Some Texas power companies already spent billions on EPA compliance, before Supreme Court ruling

NRG Energy Inc. Vice President Nuclear Oversight, James von Suskil speaks during a scheduled refueling outage on Unit 2 at the South Texas Project nuclear power facility Thursday, April 2, 2015, in Wadsworth. (James Nielsen / Houston Chronicle)
NRG Energy Inc. Vice President Nuclear Oversight, James von Suskil speaks during a scheduled refueling outage on Unit 2 at the South Texas Project nuclear power facility Thursday, April 2, 2015, in Wadsworth.
(James Nielsen / Houston Chronicle)

While the U.S. Supreme Court dealt a blow against a landmark rule for regulating emissions from power plants, several of the largest Texas power companies said the ruling will have a minimal impact.

Many companies have already spent the money to retrofit or shut down the coal-fired power plants that were most affected. Other Texas power companies rely more on natural gas or nuclear power and actually supported the Environmental Protection Agency rule that went into effect in April.

The court ruled in a 5-4 split Monday that the EPA did not properly account for industry costs in its rule to regulate the emissions of mercury and air toxics, or MATS.

Houston-based Dynegy already spent about $2 billion to comply with MATS and other air regulations, and the company was not planning to retire any plants, spokesman Micah Hirschfield said.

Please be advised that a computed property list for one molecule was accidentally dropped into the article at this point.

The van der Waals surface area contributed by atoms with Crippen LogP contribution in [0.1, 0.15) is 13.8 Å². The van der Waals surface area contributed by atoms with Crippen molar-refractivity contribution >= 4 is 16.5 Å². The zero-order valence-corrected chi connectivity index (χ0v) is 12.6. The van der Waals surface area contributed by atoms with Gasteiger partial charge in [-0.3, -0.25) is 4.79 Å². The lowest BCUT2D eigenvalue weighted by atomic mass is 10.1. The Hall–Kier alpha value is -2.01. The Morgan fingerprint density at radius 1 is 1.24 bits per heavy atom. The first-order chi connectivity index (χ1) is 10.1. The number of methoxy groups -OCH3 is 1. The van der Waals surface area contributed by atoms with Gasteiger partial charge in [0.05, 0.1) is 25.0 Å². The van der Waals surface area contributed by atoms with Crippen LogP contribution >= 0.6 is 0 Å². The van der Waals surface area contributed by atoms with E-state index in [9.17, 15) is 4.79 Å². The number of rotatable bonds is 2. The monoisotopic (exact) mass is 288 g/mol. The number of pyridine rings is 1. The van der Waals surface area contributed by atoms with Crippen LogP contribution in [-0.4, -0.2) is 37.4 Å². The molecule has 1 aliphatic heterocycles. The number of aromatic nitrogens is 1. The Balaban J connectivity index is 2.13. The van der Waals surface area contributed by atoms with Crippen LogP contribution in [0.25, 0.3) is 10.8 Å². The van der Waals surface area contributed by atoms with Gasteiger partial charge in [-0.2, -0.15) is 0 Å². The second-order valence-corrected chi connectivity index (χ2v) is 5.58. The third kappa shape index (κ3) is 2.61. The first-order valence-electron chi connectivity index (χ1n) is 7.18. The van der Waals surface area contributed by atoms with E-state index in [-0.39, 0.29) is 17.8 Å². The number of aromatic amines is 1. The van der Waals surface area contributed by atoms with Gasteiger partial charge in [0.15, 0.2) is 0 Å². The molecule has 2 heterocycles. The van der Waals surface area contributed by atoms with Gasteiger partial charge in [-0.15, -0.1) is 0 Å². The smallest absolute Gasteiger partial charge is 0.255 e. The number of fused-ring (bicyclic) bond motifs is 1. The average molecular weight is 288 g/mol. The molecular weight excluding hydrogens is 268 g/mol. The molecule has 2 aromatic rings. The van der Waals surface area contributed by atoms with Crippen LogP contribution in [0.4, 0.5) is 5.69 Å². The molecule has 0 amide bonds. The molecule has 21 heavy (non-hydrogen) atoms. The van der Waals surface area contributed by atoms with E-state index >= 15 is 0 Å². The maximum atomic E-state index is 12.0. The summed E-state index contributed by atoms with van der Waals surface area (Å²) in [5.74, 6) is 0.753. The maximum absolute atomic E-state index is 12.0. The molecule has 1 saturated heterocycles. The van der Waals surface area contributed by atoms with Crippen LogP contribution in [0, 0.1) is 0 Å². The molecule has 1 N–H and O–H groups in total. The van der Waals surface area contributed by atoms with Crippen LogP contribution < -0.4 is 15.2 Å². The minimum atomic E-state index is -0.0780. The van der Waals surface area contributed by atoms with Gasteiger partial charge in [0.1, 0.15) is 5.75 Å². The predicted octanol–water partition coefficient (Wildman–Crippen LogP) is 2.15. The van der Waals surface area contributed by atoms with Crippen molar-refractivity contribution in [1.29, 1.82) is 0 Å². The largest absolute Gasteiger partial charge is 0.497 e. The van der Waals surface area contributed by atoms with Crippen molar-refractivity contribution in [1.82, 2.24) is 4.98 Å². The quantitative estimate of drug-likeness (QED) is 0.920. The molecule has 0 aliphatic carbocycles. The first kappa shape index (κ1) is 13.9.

Likewise, Houston-based NRG Energy acted has already added the necessary equipment to comply with state and federal laws, said David Knox, an NRG senior communications director.

The EPA can still go back to the drawing board on cost-benefit data, while also still moving forward with other planned regulations on carbon emissions. The challenge was brought by industry groups and 21 Republican-led states. The ruling may force the EPA to pay more attention to industry costs going forward.

But some companies like Houston-based Calpine and Dallas-based Exelon Corp. rely more on natural gas -fired or nuclear power plants. They were vocally supporting the EPA rule in the Supreme Court case. In a prepared statement, Exelon spokesman Paul Elsberg said the company was disappointed with Monday’s ruling.

“Exelon believes that the court’s concerns can be quickly addressed without affecting the compliance timeline, and we can keep our nation on a path toward a modern, reliable and affordable energy system,” Elsberg added.

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